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River Pearls: River Pearls

River Pearls
River Pearls

River Pearls celebrates the first Pearl River Poetry Conference, held in Guangzhou, south China, in June 2005. The conference brought together Chinese and British poets and scholars for events at four different universities in the city, including readings, keynote speeches and debates. River Pearls centres on the contributions of Che Qianzi and J.H. Prynne, which are presented in full. It also includes excerpts from readings by other poets and a sample of the debate following a keynote speech by Keston Sutherland.

With the generous support of

The Boehnen Fund for Innovation in the Arts, University of Notre Dame

Center for Creative Computing, College of Arts & Letters, University of Notre Dame

Keough-Naughton Institute for Irish Studies, University of Notre Dame

John Wilkinson
Jonathan Noble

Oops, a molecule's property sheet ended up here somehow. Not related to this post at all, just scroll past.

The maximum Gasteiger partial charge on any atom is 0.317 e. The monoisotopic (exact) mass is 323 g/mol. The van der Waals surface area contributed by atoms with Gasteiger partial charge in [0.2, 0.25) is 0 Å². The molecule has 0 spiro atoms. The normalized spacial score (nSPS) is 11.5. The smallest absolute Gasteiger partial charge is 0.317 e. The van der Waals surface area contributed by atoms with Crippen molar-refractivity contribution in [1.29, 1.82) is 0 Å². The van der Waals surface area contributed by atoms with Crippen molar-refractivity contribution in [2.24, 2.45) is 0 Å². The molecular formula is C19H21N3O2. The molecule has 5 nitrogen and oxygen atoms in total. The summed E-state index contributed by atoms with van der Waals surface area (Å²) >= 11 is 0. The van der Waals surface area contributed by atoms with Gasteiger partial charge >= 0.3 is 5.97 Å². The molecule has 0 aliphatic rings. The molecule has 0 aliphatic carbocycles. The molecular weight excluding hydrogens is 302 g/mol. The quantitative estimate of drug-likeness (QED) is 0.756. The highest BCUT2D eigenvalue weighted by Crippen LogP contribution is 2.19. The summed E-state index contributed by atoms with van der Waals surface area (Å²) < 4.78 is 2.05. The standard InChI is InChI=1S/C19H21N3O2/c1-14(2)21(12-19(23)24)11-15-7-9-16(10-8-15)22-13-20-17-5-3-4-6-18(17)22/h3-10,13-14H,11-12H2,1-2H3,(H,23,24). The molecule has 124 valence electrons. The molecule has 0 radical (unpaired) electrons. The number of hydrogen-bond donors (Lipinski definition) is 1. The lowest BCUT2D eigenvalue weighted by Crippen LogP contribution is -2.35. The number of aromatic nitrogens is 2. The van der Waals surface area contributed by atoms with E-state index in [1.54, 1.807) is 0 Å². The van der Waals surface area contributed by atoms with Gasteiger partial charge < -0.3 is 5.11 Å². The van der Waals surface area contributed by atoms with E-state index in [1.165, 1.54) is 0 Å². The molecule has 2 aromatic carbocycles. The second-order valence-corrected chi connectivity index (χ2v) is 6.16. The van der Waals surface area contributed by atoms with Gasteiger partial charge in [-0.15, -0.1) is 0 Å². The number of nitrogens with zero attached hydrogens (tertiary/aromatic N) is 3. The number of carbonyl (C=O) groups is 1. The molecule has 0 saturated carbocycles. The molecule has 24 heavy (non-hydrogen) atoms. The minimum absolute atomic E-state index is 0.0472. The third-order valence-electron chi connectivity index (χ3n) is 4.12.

Editorial Services and DVD authoring
Christian Jara
Center for Creative Computing

John Wilkinson

English Subtitles by
Jonathan Noble
Su Jing

Chinese Poetry translated by
John Wilkinson
Jonathan Noble

John Wilkinson

The First Pearl River Poetry Conference
Filmed on location at
Guangzhou University of Commercial Studies

Special Thanks to
EPSI (English Poetry Study Institute) Guangzhou
Dr Li Zhimin, School Of Foreign Languages, Guangzhou University of Commercial Studies
Mr J.H. Prynne

Conference organizers, and people
Professor Ou Hong, Department of English, Sun Yat-sen University
Professor Yong Hemin, Guangzhou University of Commercial Studies
Professor Cao Shanke, Guangzhou University of Commercial Studies
Dr Gordon Gao
Dr Zhang Guangkui

All Poems Used with Permission
Copyright asserted and retained by the authors and translators

© Copyright 2007 John Wilkinson

£9.00, May 2008


from “Cloth No. 7”

Trans. by Jeff Twitchell-Waas, Yang Liping and


Four stanzas of a poem

Are just four separate poems: peeling an onion

And a compass. A fish is a printing press:

A fish is a printing press

Again and again

A lonely empty road.

It’s a great trip hunting for food.

Compass, onion, this spiral action of “peeling”,

An onion enclosed (from big

to small, rosy red) in parentheses. This word “onion”
in parentheses

Has become the gist of smells, colours, documents and

X is parentheses, it speaks.

Website by Phil Meades